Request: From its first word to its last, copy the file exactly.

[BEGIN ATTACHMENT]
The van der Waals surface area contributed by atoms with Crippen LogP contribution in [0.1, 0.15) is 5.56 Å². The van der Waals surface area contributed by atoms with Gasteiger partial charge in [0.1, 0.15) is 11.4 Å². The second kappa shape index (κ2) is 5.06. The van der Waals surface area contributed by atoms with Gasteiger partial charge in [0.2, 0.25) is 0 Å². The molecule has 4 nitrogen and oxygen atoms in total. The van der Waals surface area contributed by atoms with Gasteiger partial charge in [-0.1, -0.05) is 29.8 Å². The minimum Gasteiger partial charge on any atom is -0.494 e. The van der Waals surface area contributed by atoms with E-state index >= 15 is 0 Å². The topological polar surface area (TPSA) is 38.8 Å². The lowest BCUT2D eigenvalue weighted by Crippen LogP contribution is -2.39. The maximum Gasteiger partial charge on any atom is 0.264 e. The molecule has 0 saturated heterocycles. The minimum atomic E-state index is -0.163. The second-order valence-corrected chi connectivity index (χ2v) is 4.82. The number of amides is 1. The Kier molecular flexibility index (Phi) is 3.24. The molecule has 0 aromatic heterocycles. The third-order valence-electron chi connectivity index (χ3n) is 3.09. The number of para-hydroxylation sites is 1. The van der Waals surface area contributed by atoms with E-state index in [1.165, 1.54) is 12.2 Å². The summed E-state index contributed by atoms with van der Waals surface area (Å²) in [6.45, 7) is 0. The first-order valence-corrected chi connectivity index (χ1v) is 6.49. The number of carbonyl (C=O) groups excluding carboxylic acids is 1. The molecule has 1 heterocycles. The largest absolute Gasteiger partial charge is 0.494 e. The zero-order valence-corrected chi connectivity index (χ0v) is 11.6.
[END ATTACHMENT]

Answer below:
The van der Waals surface area contributed by atoms with Crippen LogP contribution in [0.1, 0.15) is 5.56 Å². The van der Waals surface area contributed by atoms with Gasteiger partial charge in [0.1, 0.15) is 11.4 Å². The second kappa shape index (κ2) is 5.06. The van der Waals surface area contributed by atoms with Gasteiger partial charge in [0.2, 0.25) is 0 Å². The molecule has 4 nitrogen and oxygen atoms in total. The van der Waals surface area contributed by atoms with Gasteiger partial charge in [-0.1, -0.05) is 29.8 Å². The minimum Gasteiger partial charge on any atom is -0.494 e. The van der Waals surface area contributed by atoms with E-state index >= 15 is 0 Å². The topological polar surface area (TPSA) is 38.8 Å². The lowest BCUT2D eigenvalue weighted by Crippen LogP contribution is -2.39. The maximum Gasteiger partial charge on any atom is 0.264 e. The molecule has 0 saturated heterocycles. The minimum atomic E-state index is -0.163. The second-order valence-corrected chi connectivity index (χ2v) is 4.82. The number of amides is 1. The Kier molecular flexibility index (Phi) is 3.24. The molecule has 0 aromatic heterocycles. The third-order valence-electron chi connectivity index (χ3n) is 3.09. The number of para-hydroxylation sites is 1. The van der Waals surface area contributed by atoms with E-state index in [1.165, 1.54) is 12.2 Å². The summed E-state index contributed by atoms with van der Waals surface area (Å²) in [6.45, 7) is 0. The first-order valence-corrected chi connectivity index (χ1v) is 6.49. The number of carbonyl (C=O) groups excluding carboxylic acids is 1. The molecule has 1 heterocycles. The largest absolute Gasteiger partial charge is 0.494 e. The zero-order valence-corrected chi connectivity index (χ0v) is 11.6.